While this is good, the real challenge is getting into the law firms, where posh white males have historically ran their rigid self-protectionism racket.

Aggressive positive discrimination and quotas, that really frighten these males, are required and ought to be further extended to Deaf and disabled applicants too.

Otherwise, the legal system will be held in deep and deserved contempt.

The reason progress has been so slow on diversity is because a lot of these posh white males are Tory-voting social Darwinists who presume themselves to be the “fittest” and are keeping everybody else, however talented, in their “place.”

Time for change. A lot. The more these posh white males don’t like it, the surer you can be that the correct changes are being put into place.

(6)(29)
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Tim

Normally I would object to people pretending to be me, but this comment from counterfeit “Tim” is satisfactory.

It is indeed disablist to try to slap down Deaf people who call for more diversity in the legal profession.

If this profession wants to salvage some credibility, it had better get its act together on diversity.

Sorry for the “trolling,” troll profession.

(2)(14)
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Left-is-best

Totally agree. I used to be one of these tory voting posh white kids, now I have changed (my political stance, not my gender or skin colour – not that there would be anything wrong with it if I did do not, but I don’t want to do that. I would do anything for Corbyn… but I won’t do that, no I won’t do that).

(0)(7)
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Anonymous

Is it just me who finds it weird that Legal Cheek constantly refers to “law school” when they actually mean law at uni? For me ‘law school’ is a very American expression which denotes three years of post-grad intensive high level study, whereas over here we either stress out for three years at undergrad or mooch about on sub-par GDL courses thinking we sound trans-Atlantic and sophisticated referring to it as “law school”. I object.

(22)(0)
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Anonymous

“Intensive high level study” lel

I studied at a T14 law school in the US on (on exchange from an RG uni) and found it to be a complete piece of piss compared to my LLB in the UK.

(3)(1)
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Anonymous

The Americans do have a habit of making much of nothing. Note: their drinking culture.

‘Whoa, Tod got a keg for the party? A whole keg between 50 people?’

(0)(0)
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Anonymous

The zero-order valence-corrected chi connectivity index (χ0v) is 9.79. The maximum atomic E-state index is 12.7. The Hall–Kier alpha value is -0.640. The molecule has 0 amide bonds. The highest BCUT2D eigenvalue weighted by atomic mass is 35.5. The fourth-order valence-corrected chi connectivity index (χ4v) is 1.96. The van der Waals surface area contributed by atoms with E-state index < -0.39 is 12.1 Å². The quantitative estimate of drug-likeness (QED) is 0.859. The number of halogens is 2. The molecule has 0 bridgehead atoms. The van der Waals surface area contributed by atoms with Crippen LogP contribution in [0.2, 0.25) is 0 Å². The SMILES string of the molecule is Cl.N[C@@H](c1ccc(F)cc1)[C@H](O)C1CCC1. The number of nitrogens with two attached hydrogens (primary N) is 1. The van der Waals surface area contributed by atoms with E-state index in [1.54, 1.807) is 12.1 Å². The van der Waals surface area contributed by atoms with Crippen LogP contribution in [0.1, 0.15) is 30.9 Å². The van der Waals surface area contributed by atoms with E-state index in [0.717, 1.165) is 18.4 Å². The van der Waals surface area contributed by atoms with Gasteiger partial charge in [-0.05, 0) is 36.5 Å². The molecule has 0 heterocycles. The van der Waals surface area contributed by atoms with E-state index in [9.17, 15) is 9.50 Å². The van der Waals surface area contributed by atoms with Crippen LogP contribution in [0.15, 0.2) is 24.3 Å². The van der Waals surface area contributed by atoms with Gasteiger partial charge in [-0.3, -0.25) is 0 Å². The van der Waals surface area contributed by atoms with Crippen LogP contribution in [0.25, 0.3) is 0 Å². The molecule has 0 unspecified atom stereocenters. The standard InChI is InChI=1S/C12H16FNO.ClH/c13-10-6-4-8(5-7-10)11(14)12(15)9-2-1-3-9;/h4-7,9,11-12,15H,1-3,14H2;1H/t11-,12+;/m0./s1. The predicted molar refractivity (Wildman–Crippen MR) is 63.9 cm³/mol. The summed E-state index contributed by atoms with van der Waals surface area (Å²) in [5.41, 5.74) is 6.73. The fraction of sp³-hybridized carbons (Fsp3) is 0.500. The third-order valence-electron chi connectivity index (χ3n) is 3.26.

The mix of having much higher than norm entry requirements and it being an essay based degree means law will attract more eligible female applications than men. It might be “history made” (surely a little too hyperbole though?) but this isn’t surprising to anyone who has been studied or worked within law for the past 10-15 years.

(1)(2)
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Another man

I think that is a little unfair. Both have suitable trainee roles. Female trainee greets the clients, male trainee carries in the files, etc.

(11)(3)
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Anonymous

Unsurprising. All of my recently completed LPC classes and PSC courses were between 60% – 80% female (depending on the topic).

(1)(3)
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Degree from North of the Wall

When I started the degree it was about a 55/45 mix female to male. By the time the DPLP came around, it was probably about 60-65% female.

Law has historically been the playground of men (of the pale, well off variety…) however I think this is evidence of a shift in attitudes towards the profession. Not to mention that generally speaking, girls have their heads screwed on earlier than guys… I think a more reflective statistic would be the percentage of those actually studying law, those that earn a degree, and those entering the profession. Applications don’t really mean anything in themselves.

(2)(3)
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Anonymous

So many insecure and inadequate men on Legal Cheek!

If you’re a young man studying/starting out in law this female majority is good career news. Women in the law are smart, personable, emotionally grounded and generally make better colleagues and better bosses. And when they fall out with colleagues or clients it’s usually with other women.

Rejoice!

(2)(7)
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Barry M

This is wonderful news, but there’s still a LONG way to go before we achieve true gender equality. I for one won’t rest until women outnumber men 10 to 1 throughout the profession.

(1)(0)